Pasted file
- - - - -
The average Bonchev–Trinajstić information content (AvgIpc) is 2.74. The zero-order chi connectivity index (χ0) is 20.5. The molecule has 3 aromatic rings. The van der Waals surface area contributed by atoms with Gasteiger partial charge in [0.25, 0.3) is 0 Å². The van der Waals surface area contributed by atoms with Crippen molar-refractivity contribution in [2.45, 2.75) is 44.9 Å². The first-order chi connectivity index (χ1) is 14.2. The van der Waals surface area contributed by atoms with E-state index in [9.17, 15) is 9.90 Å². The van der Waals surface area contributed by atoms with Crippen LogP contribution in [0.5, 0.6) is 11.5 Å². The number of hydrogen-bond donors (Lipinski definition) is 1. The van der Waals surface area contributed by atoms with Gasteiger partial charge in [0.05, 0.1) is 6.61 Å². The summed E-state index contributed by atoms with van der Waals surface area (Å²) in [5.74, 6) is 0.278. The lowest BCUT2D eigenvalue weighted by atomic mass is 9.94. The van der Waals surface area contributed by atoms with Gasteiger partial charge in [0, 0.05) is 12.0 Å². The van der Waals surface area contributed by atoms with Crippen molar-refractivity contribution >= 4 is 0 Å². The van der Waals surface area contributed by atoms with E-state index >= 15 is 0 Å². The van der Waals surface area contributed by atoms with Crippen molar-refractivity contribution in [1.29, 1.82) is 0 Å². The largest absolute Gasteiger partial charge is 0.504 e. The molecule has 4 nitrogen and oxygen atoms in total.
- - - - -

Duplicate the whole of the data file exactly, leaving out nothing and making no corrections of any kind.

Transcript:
The average Bonchev–Trinajstić information content (AvgIpc) is 2.74. The zero-order chi connectivity index (χ0) is 20.5. The molecule has 3 aromatic rings. The van der Waals surface area contributed by atoms with Gasteiger partial charge in [0.25, 0.3) is 0 Å². The van der Waals surface area contributed by atoms with Crippen molar-refractivity contribution in [2.45, 2.75) is 44.9 Å². The first-order chi connectivity index (χ1) is 14.2. The van der Waals surface area contributed by atoms with E-state index in [9.17, 15) is 9.90 Å². The van der Waals surface area contributed by atoms with Crippen LogP contribution in [0.5, 0.6) is 11.5 Å². The number of hydrogen-bond donors (Lipinski definition) is 1. The van der Waals surface area contributed by atoms with Gasteiger partial charge in [0.05, 0.1) is 6.61 Å². The summed E-state index contributed by atoms with van der Waals surface area (Å²) in [5.74, 6) is 0.278. The lowest BCUT2D eigenvalue weighted by atomic mass is 9.94. The van der Waals surface area contributed by atoms with Gasteiger partial charge in [0, 0.05) is 12.0 Å². The van der Waals surface area contributed by atoms with Crippen molar-refractivity contribution >= 4 is 0 Å². The van der Waals surface area contributed by atoms with E-state index >= 15 is 0 Å². The van der Waals surface area contributed by atoms with Crippen molar-refractivity contribution in [1.29, 1.82) is 0 Å². The largest absolute Gasteiger partial charge is 0.504 e. The molecule has 4 nitrogen and oxygen atoms in total.